Argentina-Misiones. The Guaranì and the City of God
62 images Created 30 Sep 2009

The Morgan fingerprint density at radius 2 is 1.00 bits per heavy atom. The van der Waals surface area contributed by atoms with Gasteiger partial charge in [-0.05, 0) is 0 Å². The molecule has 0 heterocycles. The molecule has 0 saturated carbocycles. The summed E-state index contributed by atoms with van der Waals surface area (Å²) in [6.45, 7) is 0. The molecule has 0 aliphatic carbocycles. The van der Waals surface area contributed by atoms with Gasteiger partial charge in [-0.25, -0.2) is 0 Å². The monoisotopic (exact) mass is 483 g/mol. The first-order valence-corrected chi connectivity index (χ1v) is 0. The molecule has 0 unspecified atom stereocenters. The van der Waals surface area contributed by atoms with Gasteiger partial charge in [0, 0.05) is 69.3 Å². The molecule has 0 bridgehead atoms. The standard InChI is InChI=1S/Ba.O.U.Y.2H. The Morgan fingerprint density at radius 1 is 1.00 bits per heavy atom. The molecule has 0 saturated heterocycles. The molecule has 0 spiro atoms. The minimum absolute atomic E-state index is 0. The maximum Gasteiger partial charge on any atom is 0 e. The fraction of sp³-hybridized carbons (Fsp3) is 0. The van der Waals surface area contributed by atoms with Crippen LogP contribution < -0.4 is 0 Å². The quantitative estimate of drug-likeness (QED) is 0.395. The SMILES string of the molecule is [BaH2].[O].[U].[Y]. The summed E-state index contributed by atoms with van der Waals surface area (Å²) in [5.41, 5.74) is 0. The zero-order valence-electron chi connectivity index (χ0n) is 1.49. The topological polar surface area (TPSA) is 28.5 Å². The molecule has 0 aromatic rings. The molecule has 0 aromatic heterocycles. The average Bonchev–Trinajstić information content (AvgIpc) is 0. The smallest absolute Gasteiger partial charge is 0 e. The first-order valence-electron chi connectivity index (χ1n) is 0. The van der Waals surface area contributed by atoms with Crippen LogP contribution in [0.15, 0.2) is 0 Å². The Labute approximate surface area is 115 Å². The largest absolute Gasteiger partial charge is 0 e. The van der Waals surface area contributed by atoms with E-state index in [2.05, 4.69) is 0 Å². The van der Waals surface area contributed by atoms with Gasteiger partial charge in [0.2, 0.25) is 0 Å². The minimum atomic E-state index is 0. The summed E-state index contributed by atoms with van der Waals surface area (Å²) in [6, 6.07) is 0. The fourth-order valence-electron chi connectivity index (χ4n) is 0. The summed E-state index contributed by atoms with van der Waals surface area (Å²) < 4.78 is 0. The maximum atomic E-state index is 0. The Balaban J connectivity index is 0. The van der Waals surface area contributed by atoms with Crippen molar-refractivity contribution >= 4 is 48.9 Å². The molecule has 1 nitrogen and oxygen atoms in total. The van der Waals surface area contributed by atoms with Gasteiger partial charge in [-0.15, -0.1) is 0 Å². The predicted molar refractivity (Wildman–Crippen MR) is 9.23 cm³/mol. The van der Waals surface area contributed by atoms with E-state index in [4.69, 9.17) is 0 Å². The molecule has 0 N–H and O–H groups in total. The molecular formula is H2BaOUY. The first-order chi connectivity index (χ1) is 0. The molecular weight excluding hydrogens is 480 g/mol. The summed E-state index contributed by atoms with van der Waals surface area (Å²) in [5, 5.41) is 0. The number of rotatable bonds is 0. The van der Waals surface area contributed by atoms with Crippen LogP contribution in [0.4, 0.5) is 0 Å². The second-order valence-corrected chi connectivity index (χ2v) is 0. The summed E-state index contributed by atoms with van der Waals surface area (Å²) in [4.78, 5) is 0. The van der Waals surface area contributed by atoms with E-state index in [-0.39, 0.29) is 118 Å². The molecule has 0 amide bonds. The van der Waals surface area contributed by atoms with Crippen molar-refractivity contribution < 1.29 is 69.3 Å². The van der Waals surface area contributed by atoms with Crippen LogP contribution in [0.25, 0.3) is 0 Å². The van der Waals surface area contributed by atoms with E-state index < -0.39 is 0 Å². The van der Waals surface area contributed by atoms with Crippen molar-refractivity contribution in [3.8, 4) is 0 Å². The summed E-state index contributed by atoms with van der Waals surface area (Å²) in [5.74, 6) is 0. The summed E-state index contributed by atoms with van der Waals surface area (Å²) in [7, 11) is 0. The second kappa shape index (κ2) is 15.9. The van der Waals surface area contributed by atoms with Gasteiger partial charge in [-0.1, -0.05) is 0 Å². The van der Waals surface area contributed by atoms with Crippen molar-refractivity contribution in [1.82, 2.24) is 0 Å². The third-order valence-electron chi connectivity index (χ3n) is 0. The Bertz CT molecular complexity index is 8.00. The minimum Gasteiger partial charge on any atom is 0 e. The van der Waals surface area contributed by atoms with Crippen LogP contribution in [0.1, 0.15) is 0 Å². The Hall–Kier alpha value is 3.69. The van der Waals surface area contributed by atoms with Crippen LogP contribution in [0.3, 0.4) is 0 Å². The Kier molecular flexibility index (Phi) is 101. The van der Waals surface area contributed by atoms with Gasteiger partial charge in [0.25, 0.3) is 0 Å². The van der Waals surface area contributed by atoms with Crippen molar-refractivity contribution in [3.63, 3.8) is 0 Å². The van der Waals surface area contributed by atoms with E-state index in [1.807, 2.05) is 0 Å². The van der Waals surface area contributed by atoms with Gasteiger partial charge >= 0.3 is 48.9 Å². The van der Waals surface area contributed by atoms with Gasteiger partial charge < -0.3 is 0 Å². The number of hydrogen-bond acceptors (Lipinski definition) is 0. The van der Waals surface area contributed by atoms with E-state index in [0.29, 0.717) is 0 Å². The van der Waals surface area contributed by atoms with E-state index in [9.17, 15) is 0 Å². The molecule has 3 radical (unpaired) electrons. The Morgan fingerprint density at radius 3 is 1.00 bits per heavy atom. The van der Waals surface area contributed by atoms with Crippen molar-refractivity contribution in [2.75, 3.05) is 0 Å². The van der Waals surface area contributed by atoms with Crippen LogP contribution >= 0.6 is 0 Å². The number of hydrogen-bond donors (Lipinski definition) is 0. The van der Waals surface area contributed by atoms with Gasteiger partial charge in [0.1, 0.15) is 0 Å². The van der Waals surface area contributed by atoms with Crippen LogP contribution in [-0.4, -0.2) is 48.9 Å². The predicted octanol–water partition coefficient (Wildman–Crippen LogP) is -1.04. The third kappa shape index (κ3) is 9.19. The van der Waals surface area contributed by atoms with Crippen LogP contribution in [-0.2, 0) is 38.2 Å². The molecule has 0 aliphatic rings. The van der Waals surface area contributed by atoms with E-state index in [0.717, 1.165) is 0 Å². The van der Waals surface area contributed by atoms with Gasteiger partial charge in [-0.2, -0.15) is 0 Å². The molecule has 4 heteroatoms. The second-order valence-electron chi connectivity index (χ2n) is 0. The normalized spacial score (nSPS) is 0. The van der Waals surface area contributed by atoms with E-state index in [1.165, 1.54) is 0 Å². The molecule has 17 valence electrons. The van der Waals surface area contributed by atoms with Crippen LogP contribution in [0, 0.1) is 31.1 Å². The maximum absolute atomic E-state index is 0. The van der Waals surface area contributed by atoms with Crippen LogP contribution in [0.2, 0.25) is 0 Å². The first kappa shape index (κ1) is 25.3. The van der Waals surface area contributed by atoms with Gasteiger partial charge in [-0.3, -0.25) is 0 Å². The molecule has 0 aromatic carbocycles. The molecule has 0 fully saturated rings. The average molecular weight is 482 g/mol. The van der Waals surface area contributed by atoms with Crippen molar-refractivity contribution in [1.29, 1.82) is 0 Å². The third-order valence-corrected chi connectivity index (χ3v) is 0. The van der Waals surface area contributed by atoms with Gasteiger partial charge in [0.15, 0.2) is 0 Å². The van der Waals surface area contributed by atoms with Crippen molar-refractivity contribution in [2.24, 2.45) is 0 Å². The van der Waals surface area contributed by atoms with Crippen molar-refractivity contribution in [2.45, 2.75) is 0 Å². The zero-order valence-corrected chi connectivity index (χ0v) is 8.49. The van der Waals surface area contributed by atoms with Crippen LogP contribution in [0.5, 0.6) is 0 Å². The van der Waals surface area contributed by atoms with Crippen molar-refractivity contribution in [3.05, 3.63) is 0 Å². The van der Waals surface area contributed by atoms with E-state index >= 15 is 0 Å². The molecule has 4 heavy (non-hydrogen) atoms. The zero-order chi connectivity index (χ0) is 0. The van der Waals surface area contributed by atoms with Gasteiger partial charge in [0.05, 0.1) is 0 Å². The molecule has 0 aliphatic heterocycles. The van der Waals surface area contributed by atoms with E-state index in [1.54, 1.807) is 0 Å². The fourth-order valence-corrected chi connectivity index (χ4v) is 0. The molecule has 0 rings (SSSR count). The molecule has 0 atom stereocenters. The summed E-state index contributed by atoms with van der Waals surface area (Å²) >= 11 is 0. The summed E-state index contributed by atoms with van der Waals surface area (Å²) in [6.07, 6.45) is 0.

The "Green Corridor of the Province of Misiones." covers an area of 1.108,000 hectares of Parana forest, a mosaic of landscapes including protected areas, largely covered by subtropical forest. Misiones is also the site of the 275 waterfalls of Iguazú, scattered along 2.7 kilometers of the Iguazu River, declared UNESCO World Heritage Site and this is also the place of the Guarani Aquifer, the second largest known underground aquifer system in the world and is an important source of fresh water covering 1,200,000 square kilometres (460,000 sq mi), with a volume of about 40,000 cubic kilometres (9,600 cu mi). It is said that this vast underground reservoir could supply fresh drinking water to the world for 200 years. Due to an expected shortage of fresh water on a global scale this important natural resource is rapidly becoming politicised and the control of the resource becomes ever more controversial. But this wilderness is also the theatrical backstage of a fascinating history starting with the Guaranì, one of the most important peoples of South America. For this people the land is the origin of all life but invasions by ranchers have devastated their territory and nearly all of their land has been stolen or burned. The white culture surrounds the almost 90 Mbya Guarani communities of Misiones and they must protect themselves from alcohol, drugs and TV. The Guaranì are best known for their connection to the Jesuit missions, the “land without evil” for many Guaranì and a controversial chapter of the history, described as jungle utopias or as theocratic regime. The first mission of Loreto was established in 1610 and in 1732, the year of their greatest prosperity, in the reducciones, as the mission were called, lived 150,000 Guaraní. The missions were grouped about a great central square, with a church of stone, elaborate sculptures and richly adorned altars. But the economic success combined with the Jesuits independence became a cause of fear and when the Jesuits were expelled from the Spanish colonies in 1767, the reductions slowly died out. All that remains today are ruins of some of the Reductions. The Guaraní are reputed also to be the first people who cultivated the matè plant, Argentina´s national drink, and the Jesuit missionaries the first Europeans to do this. Yerba maté thrives on fertile soil and a subtropical climate of Misiones, with the leaves collected from the trees, roasted briefly over direct fire and dried. Finally, the leaves are mixed to obtain exactly the right blend.